Saturday 27 February 2021

Euphemisms about British History

There's so much coded language in this piece from the Times February 24 that I can't pick out the nuggets.

Ministers will set up a working group to draw up guidelines for heritage bodies to implement a “retain and explain” policy for contested monuments.

The announcement followed talks with 25 organisations, including the National Trust, English Heritage and the British Museum.

Oliver Dowden, the culture secretary, had been expected to use the closed meeting to urge curators not to be selective in their portrayals of British history or to denigrate the country’s past. He discussed the government’s position that memorials linked to slavery or colonialism should be contextualised rather than taken down.

Afterwards a spokesman for the Department for Digital, Culture, Media and Sport said: “This was a very useful conversation about how we work together to protect our heritage for future generations. We will now set up a working group to produce national guidelines on how culture and heritage bodies can put the government’s ‘retain and explain’ policy into practice so that more people can engage in our shared past.”

The meeting follows months of dispute and protests over portrayals of Britain’s imperial past. The retain and explain policy will be backed by legislation previously announced by Robert Jenrick, the local government secretary, who said that the rules would save monuments from “baying mobs” backed by “town hall worthies and woke militants”.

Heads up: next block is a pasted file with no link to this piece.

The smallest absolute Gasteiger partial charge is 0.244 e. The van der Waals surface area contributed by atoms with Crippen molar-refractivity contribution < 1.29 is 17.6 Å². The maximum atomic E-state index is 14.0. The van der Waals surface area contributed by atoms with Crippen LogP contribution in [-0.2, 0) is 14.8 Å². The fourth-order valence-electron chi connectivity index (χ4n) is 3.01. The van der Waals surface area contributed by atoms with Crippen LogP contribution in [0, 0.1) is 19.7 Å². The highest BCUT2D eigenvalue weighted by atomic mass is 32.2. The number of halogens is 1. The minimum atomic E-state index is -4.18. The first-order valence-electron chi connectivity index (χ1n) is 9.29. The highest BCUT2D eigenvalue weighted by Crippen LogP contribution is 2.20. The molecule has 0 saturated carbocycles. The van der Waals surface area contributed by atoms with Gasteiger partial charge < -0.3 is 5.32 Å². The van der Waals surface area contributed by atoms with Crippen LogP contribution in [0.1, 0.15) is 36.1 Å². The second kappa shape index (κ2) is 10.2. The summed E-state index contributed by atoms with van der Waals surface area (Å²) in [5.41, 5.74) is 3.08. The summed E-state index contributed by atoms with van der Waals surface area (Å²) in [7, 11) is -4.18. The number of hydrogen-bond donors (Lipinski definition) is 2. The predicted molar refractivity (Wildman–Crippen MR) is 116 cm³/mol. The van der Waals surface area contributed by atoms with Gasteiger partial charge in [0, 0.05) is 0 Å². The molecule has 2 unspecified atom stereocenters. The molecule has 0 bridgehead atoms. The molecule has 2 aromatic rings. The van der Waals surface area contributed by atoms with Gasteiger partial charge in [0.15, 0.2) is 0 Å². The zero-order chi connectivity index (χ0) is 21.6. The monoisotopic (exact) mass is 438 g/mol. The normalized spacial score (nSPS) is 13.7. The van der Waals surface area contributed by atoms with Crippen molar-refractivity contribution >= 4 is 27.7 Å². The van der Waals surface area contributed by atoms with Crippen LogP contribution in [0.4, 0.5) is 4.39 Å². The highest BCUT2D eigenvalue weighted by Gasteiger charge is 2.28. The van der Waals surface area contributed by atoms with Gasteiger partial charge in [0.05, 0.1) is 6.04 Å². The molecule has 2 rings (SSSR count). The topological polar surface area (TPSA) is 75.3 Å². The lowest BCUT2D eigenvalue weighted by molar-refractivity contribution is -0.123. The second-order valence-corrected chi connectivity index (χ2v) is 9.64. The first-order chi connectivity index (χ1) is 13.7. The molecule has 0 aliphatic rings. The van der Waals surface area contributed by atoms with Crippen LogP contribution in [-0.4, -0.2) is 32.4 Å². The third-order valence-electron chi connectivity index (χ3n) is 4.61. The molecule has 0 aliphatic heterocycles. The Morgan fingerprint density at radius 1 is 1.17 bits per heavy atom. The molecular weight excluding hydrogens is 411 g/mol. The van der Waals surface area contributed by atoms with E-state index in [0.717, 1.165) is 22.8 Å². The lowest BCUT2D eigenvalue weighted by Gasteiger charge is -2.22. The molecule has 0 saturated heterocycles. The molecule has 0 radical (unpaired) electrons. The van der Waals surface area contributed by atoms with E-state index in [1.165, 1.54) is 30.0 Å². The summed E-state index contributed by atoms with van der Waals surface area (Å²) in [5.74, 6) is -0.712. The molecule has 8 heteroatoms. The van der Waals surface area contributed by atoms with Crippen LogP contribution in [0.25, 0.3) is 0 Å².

A number of memorials to figures linked to the slave trade or empire have been taken down since last year’s Black Lives Matter protests and hundreds of others, including to Sir Francis Drake, Winston Churchill and Lord Nelson, have been named on an online “hit list”.

Hilary McGrady, director-general of the National Trust, which was criticised by Conservative MPs over a recent report on its properties’ historic ties to slavery and colonialism, said that yesterday’s meeting had been “a helpful and productive discussion about the challenges and opportunities we all face when exploring and communicating our history”.

Some heritage professionals have expressed dismay, however, over the government interventions, suggesting that organisations would lose funding if they did not toe the line. This week the Prospect, PCS and FDA unions wrote to Sir Ian Blatchford, convenor of the National Museum Directors’ Council, saying that their members in the heritage sector were deeply worried by ministers’ “seeming desire to ride roughshod over the arms-length principle”.